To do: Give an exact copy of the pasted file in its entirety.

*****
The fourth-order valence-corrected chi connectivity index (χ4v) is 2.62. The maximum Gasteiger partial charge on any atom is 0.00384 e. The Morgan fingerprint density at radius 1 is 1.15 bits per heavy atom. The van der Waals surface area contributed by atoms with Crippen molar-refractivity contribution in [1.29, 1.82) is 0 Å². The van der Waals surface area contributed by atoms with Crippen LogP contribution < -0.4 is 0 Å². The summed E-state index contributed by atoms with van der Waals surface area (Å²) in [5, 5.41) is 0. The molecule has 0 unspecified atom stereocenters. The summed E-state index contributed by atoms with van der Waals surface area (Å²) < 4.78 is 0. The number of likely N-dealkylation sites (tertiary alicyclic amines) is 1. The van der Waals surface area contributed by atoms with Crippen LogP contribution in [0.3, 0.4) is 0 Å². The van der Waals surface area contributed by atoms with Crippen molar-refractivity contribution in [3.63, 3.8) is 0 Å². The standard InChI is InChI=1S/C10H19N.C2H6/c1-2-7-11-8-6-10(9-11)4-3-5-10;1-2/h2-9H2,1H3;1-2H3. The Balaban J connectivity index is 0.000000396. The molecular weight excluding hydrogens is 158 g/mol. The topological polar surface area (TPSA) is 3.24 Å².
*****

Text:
The fourth-order valence-corrected chi connectivity index (χ4v) is 2.62. The maximum Gasteiger partial charge on any atom is 0.00384 e. The Morgan fingerprint density at radius 1 is 1.15 bits per heavy atom. The van der Waals surface area contributed by atoms with Crippen molar-refractivity contribution in [1.29, 1.82) is 0 Å². The van der Waals surface area contributed by atoms with Crippen LogP contribution < -0.4 is 0 Å². The summed E-state index contributed by atoms with van der Waals surface area (Å²) in [5, 5.41) is 0. The molecule has 0 unspecified atom stereocenters. The summed E-state index contributed by atoms with van der Waals surface area (Å²) < 4.78 is 0. The number of likely N-dealkylation sites (tertiary alicyclic amines) is 1. The van der Waals surface area contributed by atoms with Crippen LogP contribution in [0.3, 0.4) is 0 Å². The van der Waals surface area contributed by atoms with Crippen molar-refractivity contribution in [3.63, 3.8) is 0 Å². The standard InChI is InChI=1S/C10H19N.C2H6/c1-2-7-11-8-6-10(9-11)4-3-5-10;1-2/h2-9H2,1H3;1-2H3. The Balaban J connectivity index is 0.000000396. The molecular weight excluding hydrogens is 158 g/mol. The topological polar surface area (TPSA) is 3.24 Å².